And that’s why Yzerman was amazing. Besides my father, this was the man I looked up to the most. I wanted to be like him on the ice as a player; I always fancied myself as the quiet, hard-working type, although I didn’t have nearly the amount of talent that he did. But I also wanted to be like him off the ice. To this day, I have never heard a negative story about Yzerman. I’ve never met him in person (as evidenced by the fact I have never peed myself in public), but if I did, I would expect him to be gracious, soft-spoken and….nice, just like he appears to be. Maybe I’m naïve about that, but I don’t care. The man not only took the Red Wings to great heights on the ice, but he represented the Wings with class, grace and dignity off of it. When he was named as the GM for the Canadian Olympic team, I wanted him to succeed with every fiber of my being, because I knew that non-Wing fans would not appreciate him if they lost. When Canada won gold, I didn’t care about the players; I only cared about Yzerman being known forever as the architect of the team that won a gold medal on home ice.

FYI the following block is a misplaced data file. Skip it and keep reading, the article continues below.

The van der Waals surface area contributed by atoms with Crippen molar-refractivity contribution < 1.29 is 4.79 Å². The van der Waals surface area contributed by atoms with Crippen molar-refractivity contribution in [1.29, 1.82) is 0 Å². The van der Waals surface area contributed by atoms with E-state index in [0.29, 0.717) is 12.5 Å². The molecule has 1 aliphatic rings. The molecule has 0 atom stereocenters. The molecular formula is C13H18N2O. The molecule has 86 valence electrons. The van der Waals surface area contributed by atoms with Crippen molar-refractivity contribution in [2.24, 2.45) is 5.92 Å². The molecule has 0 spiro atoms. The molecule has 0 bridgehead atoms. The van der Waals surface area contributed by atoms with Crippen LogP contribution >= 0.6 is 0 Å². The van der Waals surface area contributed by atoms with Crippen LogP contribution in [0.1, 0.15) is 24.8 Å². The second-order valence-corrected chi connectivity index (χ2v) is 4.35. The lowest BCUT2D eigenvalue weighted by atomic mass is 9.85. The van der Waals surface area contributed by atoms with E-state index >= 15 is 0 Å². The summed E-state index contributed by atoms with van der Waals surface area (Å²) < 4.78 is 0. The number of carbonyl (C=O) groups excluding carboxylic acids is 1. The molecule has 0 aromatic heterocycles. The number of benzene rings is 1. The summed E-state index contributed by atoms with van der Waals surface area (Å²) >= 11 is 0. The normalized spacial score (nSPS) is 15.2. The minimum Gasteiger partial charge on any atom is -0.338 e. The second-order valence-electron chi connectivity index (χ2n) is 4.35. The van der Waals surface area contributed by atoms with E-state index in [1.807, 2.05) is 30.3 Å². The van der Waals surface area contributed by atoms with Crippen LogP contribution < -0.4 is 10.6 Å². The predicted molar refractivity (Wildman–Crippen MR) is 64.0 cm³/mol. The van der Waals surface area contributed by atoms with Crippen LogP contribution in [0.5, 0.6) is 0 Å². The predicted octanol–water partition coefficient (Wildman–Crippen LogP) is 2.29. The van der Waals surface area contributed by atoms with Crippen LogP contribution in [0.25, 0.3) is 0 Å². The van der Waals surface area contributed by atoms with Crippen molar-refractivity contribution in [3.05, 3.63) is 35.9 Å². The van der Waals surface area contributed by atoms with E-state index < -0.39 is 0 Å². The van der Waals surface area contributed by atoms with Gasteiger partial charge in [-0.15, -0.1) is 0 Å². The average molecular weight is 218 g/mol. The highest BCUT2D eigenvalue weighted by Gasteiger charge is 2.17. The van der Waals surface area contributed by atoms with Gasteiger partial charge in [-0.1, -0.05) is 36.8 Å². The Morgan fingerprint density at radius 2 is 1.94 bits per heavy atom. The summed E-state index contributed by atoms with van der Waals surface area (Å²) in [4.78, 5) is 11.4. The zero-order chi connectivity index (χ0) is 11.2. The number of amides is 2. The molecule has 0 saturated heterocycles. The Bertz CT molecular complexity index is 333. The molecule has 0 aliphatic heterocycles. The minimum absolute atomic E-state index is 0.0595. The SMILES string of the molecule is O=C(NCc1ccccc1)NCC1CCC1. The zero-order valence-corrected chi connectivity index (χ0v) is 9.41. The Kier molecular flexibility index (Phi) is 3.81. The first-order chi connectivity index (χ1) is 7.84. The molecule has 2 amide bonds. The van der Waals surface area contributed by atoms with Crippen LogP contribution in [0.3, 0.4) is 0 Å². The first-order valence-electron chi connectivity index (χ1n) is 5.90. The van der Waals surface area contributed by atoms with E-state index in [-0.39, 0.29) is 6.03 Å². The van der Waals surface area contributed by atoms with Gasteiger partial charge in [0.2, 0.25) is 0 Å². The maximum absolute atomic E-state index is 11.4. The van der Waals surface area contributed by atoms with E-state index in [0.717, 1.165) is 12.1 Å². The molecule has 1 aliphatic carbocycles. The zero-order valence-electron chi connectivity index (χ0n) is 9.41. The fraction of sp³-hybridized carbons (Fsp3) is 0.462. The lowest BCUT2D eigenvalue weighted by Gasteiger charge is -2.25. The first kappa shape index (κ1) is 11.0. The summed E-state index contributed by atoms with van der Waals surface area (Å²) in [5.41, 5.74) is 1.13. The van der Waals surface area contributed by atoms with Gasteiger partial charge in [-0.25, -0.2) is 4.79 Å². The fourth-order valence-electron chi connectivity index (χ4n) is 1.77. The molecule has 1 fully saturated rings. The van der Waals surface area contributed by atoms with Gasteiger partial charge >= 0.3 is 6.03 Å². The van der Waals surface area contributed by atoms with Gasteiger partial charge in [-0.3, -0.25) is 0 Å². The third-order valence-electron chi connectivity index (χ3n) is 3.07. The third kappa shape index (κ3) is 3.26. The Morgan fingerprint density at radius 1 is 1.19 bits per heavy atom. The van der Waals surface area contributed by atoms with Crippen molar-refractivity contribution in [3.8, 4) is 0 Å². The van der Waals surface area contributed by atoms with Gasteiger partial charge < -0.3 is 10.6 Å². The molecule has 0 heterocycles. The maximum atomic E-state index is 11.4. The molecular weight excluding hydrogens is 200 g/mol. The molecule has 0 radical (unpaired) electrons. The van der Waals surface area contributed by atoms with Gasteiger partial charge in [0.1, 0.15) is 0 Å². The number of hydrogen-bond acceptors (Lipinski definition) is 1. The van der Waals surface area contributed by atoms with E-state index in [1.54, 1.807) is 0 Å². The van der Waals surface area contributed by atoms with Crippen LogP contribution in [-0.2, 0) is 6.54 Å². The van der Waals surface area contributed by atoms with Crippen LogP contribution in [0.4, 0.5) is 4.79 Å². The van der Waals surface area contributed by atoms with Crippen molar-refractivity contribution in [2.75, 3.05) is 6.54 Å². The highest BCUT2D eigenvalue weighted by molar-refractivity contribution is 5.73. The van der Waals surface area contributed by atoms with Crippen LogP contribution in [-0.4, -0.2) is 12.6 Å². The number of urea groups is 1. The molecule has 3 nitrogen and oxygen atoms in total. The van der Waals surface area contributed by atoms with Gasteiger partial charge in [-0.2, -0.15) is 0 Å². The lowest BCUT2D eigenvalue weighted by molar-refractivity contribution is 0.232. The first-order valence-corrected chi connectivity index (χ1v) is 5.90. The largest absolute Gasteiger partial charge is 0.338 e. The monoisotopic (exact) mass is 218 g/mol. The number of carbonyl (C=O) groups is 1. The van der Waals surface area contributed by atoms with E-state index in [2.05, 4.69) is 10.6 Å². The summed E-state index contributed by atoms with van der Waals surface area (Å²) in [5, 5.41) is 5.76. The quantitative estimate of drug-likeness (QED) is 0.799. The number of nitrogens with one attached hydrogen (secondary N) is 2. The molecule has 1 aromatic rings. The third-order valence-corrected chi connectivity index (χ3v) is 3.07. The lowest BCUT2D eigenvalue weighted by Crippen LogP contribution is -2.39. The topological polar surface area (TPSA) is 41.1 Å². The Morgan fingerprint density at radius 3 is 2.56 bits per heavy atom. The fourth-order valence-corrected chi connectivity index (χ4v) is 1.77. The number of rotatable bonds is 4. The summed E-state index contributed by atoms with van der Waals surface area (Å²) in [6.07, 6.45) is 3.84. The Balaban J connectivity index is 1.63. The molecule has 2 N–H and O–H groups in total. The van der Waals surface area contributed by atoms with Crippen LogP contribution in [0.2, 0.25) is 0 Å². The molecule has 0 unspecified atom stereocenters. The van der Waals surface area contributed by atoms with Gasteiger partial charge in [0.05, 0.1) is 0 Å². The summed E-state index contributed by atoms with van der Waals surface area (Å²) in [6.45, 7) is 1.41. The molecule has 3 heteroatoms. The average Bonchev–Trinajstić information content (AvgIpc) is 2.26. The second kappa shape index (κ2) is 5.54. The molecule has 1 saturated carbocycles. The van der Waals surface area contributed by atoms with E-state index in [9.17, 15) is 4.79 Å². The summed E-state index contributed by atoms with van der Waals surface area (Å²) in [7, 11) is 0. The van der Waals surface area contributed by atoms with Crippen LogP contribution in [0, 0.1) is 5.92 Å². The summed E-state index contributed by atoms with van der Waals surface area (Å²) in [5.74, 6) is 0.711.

I always used to joke that I had a non-sexual crush on Stevie. I would be ok with going out with him and talking, maybe even with a little hand-holding; but that’s as far as it would go. My sister used to tell me that he was “cute”, and more than once I told her that I didn’t care, and deep down I didn’t, but the fact that women found him attractive only added to his awesomeness.